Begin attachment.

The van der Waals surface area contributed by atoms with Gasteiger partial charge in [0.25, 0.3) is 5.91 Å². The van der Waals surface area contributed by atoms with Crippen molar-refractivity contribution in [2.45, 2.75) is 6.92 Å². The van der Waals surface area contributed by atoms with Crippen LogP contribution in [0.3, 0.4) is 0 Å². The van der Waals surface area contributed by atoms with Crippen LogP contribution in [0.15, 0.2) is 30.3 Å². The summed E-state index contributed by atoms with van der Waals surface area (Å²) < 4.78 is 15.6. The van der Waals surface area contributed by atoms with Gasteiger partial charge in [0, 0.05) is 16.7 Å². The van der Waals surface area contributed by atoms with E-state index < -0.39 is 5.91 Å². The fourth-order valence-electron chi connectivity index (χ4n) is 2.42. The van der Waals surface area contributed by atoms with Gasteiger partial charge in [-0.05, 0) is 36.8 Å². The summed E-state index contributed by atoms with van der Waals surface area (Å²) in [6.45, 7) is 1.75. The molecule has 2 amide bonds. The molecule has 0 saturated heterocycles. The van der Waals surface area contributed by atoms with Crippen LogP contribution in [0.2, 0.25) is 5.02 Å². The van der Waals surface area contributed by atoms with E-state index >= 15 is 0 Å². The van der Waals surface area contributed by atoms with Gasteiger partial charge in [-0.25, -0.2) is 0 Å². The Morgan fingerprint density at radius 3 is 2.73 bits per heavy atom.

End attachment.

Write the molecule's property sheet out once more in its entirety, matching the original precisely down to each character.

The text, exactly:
The van der Waals surface area contributed by atoms with Gasteiger partial charge in [0.25, 0.3) is 5.91 Å². The van der Waals surface area contributed by atoms with Crippen molar-refractivity contribution in [2.45, 2.75) is 6.92 Å². The van der Waals surface area contributed by atoms with Crippen LogP contribution in [0.3, 0.4) is 0 Å². The van der Waals surface area contributed by atoms with Crippen LogP contribution in [0.15, 0.2) is 30.3 Å². The summed E-state index contributed by atoms with van der Waals surface area (Å²) < 4.78 is 15.6. The van der Waals surface area contributed by atoms with Gasteiger partial charge in [0, 0.05) is 16.7 Å². The van der Waals surface area contributed by atoms with E-state index < -0.39 is 5.91 Å². The fourth-order valence-electron chi connectivity index (χ4n) is 2.42. The van der Waals surface area contributed by atoms with Gasteiger partial charge in [-0.05, 0) is 36.8 Å². The summed E-state index contributed by atoms with van der Waals surface area (Å²) in [6.45, 7) is 1.75. The molecule has 2 amide bonds. The molecule has 0 saturated heterocycles. The van der Waals surface area contributed by atoms with Crippen LogP contribution in [0.2, 0.25) is 5.02 Å². The van der Waals surface area contributed by atoms with E-state index >= 15 is 0 Å². The van der Waals surface area contributed by atoms with Gasteiger partial charge in [-0.25, -0.2) is 0 Å². The Morgan fingerprint density at radius 3 is 2.73 bits per heavy atom.